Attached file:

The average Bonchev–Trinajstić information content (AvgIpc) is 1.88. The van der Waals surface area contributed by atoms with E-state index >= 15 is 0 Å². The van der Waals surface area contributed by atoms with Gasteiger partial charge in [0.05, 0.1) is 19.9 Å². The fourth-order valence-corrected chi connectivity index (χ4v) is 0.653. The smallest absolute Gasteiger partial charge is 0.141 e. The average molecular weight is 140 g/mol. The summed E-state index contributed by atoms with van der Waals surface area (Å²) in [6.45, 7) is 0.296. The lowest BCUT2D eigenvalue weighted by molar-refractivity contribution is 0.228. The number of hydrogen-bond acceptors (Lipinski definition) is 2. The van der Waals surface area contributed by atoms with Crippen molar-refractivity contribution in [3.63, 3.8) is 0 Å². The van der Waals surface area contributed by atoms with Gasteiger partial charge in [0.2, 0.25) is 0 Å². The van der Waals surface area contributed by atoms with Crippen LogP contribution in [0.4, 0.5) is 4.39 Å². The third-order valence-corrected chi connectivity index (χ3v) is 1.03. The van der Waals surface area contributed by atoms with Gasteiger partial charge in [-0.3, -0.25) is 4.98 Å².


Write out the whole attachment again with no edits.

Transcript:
The average Bonchev–Trinajstić information content (AvgIpc) is 1.88. The van der Waals surface area contributed by atoms with E-state index >= 15 is 0 Å². The van der Waals surface area contributed by atoms with Gasteiger partial charge in [0.05, 0.1) is 19.9 Å². The fourth-order valence-corrected chi connectivity index (χ4v) is 0.653. The smallest absolute Gasteiger partial charge is 0.141 e. The average molecular weight is 140 g/mol. The summed E-state index contributed by atoms with van der Waals surface area (Å²) in [6.45, 7) is 0.296. The lowest BCUT2D eigenvalue weighted by molar-refractivity contribution is 0.228. The number of hydrogen-bond acceptors (Lipinski definition) is 2. The van der Waals surface area contributed by atoms with Crippen molar-refractivity contribution in [3.63, 3.8) is 0 Å². The van der Waals surface area contributed by atoms with Gasteiger partial charge in [0.2, 0.25) is 0 Å². The van der Waals surface area contributed by atoms with Crippen LogP contribution in [0.4, 0.5) is 4.39 Å². The third-order valence-corrected chi connectivity index (χ3v) is 1.03. The van der Waals surface area contributed by atoms with Gasteiger partial charge in [-0.3, -0.25) is 4.98 Å².